Most well-known for The Exhaustive Concordance of the Bible (or simply, Strong’s Concordance), James Strong (1822-1894) was Professor of Exegetical Theology at Drew Theological Seminary from 1868-1893. During his tenure, he completed the concordance, which included every word of the English Scriptures and their Greek or Hebrew origin. One such masterwork would be more than adequate contribution to the theological field; earlier, Strong collaborated with Rev. James McClintock, Drew’s founding president, to write ten volumes of the Cyclopedia of Biblical, Theological, and Ecclesiastical Literature. After McClintock’s death, Strong completed the ten volumes and wrote two entirely new ones.
Strong first came to national (Methodist) attention and notoriety because of his demand for a Methodist theological seminary in an 1853 Christian Advocate article, which he wrote as a layman. He would serve from 1858-1861 as President and Professor of Biblical Literature at Troy University.
Strong was active in the reform legislation, which at the 1872 General Conference of the Methodist Episcopal Church, secured membership for laymen in the General Conference. He himself remained a layman. Strong was a member of the Anglo-American Bible Revision Committee, the Palestine Exploration Society, and Chairman of the Archaeological Council of the Oriental Topographical Society.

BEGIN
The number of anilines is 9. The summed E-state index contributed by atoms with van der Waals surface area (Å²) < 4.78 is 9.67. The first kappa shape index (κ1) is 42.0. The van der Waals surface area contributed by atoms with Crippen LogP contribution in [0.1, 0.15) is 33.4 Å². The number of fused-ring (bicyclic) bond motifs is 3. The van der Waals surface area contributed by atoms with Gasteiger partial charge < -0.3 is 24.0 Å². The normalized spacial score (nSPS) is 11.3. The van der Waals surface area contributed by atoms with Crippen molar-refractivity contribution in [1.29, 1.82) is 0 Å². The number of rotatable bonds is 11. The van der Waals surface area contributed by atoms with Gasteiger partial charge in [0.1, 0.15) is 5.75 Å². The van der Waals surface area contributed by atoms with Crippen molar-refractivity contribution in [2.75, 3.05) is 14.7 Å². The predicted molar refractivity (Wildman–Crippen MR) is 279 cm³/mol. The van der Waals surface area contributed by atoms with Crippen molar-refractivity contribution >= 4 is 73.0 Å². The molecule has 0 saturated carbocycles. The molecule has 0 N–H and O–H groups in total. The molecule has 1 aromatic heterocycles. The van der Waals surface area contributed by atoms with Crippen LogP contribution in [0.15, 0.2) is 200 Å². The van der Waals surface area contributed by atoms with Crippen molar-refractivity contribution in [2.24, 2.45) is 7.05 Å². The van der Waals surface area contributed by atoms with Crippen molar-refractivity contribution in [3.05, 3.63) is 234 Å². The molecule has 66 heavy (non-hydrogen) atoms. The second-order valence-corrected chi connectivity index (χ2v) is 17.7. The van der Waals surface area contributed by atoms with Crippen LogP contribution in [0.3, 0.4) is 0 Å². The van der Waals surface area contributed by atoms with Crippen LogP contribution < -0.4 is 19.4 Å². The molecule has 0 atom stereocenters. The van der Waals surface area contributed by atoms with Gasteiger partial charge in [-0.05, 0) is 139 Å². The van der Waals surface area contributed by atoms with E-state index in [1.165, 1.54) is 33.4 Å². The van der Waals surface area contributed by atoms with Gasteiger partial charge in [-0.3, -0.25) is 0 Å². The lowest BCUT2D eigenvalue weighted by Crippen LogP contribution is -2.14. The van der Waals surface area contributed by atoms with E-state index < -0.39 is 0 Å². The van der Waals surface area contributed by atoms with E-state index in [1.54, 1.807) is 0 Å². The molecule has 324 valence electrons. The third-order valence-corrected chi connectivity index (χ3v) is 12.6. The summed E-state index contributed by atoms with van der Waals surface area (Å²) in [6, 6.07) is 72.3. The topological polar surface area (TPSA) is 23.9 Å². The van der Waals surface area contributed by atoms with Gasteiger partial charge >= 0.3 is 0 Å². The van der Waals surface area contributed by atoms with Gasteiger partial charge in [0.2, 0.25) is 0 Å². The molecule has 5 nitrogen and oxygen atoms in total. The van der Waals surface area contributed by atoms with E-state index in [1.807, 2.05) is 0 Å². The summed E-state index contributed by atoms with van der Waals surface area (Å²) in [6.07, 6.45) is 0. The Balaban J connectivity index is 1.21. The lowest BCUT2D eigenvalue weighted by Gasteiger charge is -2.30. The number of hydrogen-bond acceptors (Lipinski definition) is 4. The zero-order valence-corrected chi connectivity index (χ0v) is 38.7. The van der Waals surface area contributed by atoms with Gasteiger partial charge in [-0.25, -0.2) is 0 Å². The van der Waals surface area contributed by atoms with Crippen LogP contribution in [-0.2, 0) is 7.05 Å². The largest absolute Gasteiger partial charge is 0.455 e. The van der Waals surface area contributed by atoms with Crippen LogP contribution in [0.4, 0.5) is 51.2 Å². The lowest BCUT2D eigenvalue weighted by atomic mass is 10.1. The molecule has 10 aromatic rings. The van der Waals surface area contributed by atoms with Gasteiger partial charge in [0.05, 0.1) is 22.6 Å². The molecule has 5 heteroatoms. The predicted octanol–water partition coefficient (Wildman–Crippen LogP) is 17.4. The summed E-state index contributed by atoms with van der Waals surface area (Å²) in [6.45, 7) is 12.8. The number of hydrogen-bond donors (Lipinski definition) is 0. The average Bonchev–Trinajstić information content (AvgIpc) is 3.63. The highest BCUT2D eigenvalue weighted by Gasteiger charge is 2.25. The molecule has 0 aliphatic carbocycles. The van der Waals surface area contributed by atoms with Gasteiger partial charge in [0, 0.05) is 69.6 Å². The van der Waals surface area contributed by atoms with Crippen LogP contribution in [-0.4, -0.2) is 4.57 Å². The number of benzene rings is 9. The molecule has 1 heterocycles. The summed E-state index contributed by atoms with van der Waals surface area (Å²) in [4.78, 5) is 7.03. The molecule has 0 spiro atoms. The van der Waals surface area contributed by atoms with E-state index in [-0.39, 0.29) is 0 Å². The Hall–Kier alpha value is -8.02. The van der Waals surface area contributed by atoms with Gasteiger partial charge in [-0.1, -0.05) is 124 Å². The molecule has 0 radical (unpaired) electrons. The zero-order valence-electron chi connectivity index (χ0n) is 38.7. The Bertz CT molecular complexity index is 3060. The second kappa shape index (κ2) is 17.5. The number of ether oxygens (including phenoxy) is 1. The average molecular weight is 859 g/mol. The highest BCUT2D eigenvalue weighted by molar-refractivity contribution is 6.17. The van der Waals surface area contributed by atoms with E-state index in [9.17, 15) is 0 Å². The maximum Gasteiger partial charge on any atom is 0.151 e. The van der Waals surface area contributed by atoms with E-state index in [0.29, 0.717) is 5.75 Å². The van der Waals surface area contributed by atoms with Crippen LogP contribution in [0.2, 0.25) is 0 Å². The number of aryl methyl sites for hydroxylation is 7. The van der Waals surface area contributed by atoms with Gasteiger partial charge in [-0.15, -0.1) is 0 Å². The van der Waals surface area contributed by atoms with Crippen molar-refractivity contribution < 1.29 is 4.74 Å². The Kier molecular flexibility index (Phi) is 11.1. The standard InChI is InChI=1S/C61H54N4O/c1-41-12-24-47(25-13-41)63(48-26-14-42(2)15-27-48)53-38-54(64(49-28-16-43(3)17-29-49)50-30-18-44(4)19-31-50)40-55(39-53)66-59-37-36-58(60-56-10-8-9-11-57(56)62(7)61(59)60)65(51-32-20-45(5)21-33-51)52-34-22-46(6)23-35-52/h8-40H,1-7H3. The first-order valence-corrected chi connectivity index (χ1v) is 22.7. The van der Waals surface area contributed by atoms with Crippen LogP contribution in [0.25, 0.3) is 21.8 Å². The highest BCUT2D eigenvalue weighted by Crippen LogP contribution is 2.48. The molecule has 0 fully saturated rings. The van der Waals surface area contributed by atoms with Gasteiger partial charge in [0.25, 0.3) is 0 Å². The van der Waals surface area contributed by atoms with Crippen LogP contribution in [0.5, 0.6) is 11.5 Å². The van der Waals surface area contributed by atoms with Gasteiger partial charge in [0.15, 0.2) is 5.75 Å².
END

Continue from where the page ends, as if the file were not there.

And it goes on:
The James Strong Papers collection includes 58 sermons; two orations, “Morning,” and “Noon”; a scrapbook of newspaper reviews of his Harmony and Exposition on the Gospels (1852); 1880-1881 class book.
Date(s) sermons given are listed on the back; dates from range from 1860 – 1885; sermons are also numbered, however it is difficult to determine the significance of the numbers, as they are not in any particular order.
Some notes on sermons indicate sermons were used by someone other than Strong in 1905-1907.
This is an unprocessed collection and may not be available for research. For more information, please contact firstname.lastname@example.org.